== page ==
Washington, DC — Senate Democratic Leader Harry Reid today sent a letter to Senate Majority Leader Bill Frist, urging him to ensure that the Senate Intelligence Committee finally begins to exercise oversight of Bush Administration intelligence activities. Though the recommendation for increased oversight was unanimously approved by the 9/11 Commission, and though Intelligence Committee Chairman Senator Pat Roberts has repeatedly claimed that he would exercise oversight, Senator Roberts has systematically blocked any inquiry into the myriad questionable Administration activities, including reports of detainee abuse, and revelations of spying on American citizens. After reneging on a similar claim little more than a week ago, Senator Roberts has now announced that he will hold a vote on inquiry into the domestic spying program next week. Especially given the Bush Administration’s shifting legal justification for the program, Democrats are calling on Senator Frist to ensure that Senator Roberts does not change his mind again.
The letter follows below.
March 1, 2006
Senator Bill Frist
United States Senate
Dear Senator Frist:
As you know, the independent, bipartisan 9/11 Commission concluded in its report that improving and strengthening congressional oversight of the intelligence community would greatly contribute to America’s security. In the Commission’s view, effective congressional oversight would help our intelligence agencies deliver the accurate and unbiased intelligence that is so essential to America’s success in the global war on terror.
Despite the unanimous finding of the Commission on this critical issue, I am concerned that the Republican-controlled Senate Select Committee on Intelligence is still not providing the kind of rigorous oversight urged by the 9/11 Commission and required by the Constitution and the Senate’s Standing Rules. This Committee’s failure to conduct oversight of critical and controversial national security decisions by this Administration contributes to the perception that this Republican Congress is unwilling to hold this Administration accountable for its mistakes and missteps.
For example, despite the fact that the Bush Administration’s detainee, interrogation, and rendition policies have increased the risk to our troops and contravened or ignored international law, Chairman Roberts has blocked an investigation.
The Committee has a similar record on another issue of critical significance to our troops and our security — how the Bush Administration used, and perhaps misused, intelligence to sell its case for war with Iraq. Although more than two years have passed since the Chairman grudgingly consented to launch an investigation, the Committee has yet to interview key Administration officials, let alone produce a report.
Finally, I am particularly concerned with the Chairman’s inaction on the Bush Administration’s efforts to conduct domestic surveillance on American citizens without a warrant. I strongly support efforts to take down Al Qaeda and other international terrorist organizations but believe we must do so in the most effective means possible. However, I am concerned that by choosing to launch a program based on a shifting and questionable legal rationale, President Bush has jeopardized its effectiveness by increasing public awareness of this highly sensitive program, jeopardizing terrorist prosecutions, and dividing the American public whose support is critical for any effort we undertake against terrorists. Attorney General Gonzales’ letter to the Senate yesterday is the latest demonstration of how the Administration’s shifting rationale for this program has raised concerns that are causing members on both sides of the aisle to request a full and complete investigation.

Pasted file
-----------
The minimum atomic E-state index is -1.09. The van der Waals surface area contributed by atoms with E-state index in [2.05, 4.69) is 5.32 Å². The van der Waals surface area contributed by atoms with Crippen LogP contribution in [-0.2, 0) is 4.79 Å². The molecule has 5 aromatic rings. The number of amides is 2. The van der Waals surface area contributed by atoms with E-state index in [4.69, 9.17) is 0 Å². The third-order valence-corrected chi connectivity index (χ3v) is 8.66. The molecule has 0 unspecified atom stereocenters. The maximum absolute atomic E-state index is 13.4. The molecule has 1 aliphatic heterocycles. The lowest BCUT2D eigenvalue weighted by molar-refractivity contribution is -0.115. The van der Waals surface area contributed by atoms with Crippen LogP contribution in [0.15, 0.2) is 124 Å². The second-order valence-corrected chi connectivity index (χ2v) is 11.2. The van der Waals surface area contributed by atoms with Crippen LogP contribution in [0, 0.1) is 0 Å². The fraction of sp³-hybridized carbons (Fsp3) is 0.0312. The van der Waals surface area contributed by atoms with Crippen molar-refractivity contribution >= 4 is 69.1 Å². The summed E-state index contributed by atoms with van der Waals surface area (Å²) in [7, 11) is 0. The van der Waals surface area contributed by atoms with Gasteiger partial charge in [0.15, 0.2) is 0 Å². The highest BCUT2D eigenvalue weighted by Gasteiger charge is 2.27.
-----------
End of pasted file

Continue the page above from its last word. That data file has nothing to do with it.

I understand that Chairman Roberts committed to hold a committee vote to launch an investigation of the Administration’s NSA program on February 16th.. Despite the Chairman’s repeated assurances that he would permit such a vote, ultimately he refused to allow the committee to do so. Press reports indicate the Chairman reneged on his promise to hold a vote after heavy White House pressure.
I understand that the Chairman has reversed himself again, and has promised a vote for March 7th. This vote will be a critical test of whether this Republican-controlled Congress can conduct critical oversight of the Bush Administration, the intelligence community, and a Bush Administration surveillance program that has raised many legitimate concerns. While I appreciate the Chairman’s commitment to this vote occurring on March 7th, further procedural maneuvers to delay or prevent reasonable and thorough oversight by the Intelligence Committee on the Administration’s handling of pre-war intelligence or the NSA matter would be a troubling development that would require the attention of the full Senate.
In the post-9/11 world, America cannot afford a Congress or a congressional committee, especially one as important as the Senate Intelligence Committee, to become lax in its duties. I hope you will agree that the committee is too important to our national security for us to allow it to become an extension of the White House public relations operation, and that you will do everything in your power to ensure the March 7th vote takes place.